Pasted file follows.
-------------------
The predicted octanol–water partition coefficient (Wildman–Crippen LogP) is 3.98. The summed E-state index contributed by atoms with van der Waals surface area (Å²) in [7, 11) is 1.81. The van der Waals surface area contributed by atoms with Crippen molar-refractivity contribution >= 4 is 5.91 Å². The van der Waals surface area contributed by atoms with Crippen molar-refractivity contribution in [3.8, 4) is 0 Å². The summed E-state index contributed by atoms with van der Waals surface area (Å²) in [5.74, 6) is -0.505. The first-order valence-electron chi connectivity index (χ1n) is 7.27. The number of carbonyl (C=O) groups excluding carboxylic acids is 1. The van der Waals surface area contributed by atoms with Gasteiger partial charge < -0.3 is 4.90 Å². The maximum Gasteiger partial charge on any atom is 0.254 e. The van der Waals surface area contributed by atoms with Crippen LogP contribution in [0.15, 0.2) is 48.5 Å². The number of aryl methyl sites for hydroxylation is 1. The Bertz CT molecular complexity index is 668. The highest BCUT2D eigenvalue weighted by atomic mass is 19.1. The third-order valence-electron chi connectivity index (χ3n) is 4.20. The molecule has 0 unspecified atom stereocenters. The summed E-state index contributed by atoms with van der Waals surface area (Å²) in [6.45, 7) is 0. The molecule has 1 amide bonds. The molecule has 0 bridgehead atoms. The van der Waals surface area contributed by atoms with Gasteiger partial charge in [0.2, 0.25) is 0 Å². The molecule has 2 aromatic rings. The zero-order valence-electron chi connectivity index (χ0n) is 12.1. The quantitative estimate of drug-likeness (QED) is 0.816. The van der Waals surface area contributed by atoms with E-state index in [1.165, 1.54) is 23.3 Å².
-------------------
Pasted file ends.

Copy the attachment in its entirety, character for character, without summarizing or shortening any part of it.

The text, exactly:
The predicted octanol–water partition coefficient (Wildman–Crippen LogP) is 3.98. The summed E-state index contributed by atoms with van der Waals surface area (Å²) in [7, 11) is 1.81. The van der Waals surface area contributed by atoms with Crippen molar-refractivity contribution >= 4 is 5.91 Å². The van der Waals surface area contributed by atoms with Crippen molar-refractivity contribution in [3.8, 4) is 0 Å². The summed E-state index contributed by atoms with van der Waals surface area (Å²) in [5.74, 6) is -0.505. The first-order valence-electron chi connectivity index (χ1n) is 7.27. The number of carbonyl (C=O) groups excluding carboxylic acids is 1. The van der Waals surface area contributed by atoms with Gasteiger partial charge < -0.3 is 4.90 Å². The maximum Gasteiger partial charge on any atom is 0.254 e. The van der Waals surface area contributed by atoms with Crippen LogP contribution in [0.15, 0.2) is 48.5 Å². The number of aryl methyl sites for hydroxylation is 1. The Bertz CT molecular complexity index is 668. The highest BCUT2D eigenvalue weighted by atomic mass is 19.1. The third-order valence-electron chi connectivity index (χ3n) is 4.20. The molecule has 0 unspecified atom stereocenters. The summed E-state index contributed by atoms with van der Waals surface area (Å²) in [6.45, 7) is 0. The molecule has 1 amide bonds. The molecule has 0 bridgehead atoms. The van der Waals surface area contributed by atoms with Gasteiger partial charge in [0.2, 0.25) is 0 Å². The molecule has 2 aromatic rings. The zero-order valence-electron chi connectivity index (χ0n) is 12.1. The quantitative estimate of drug-likeness (QED) is 0.816. The van der Waals surface area contributed by atoms with E-state index in [1.165, 1.54) is 23.3 Å².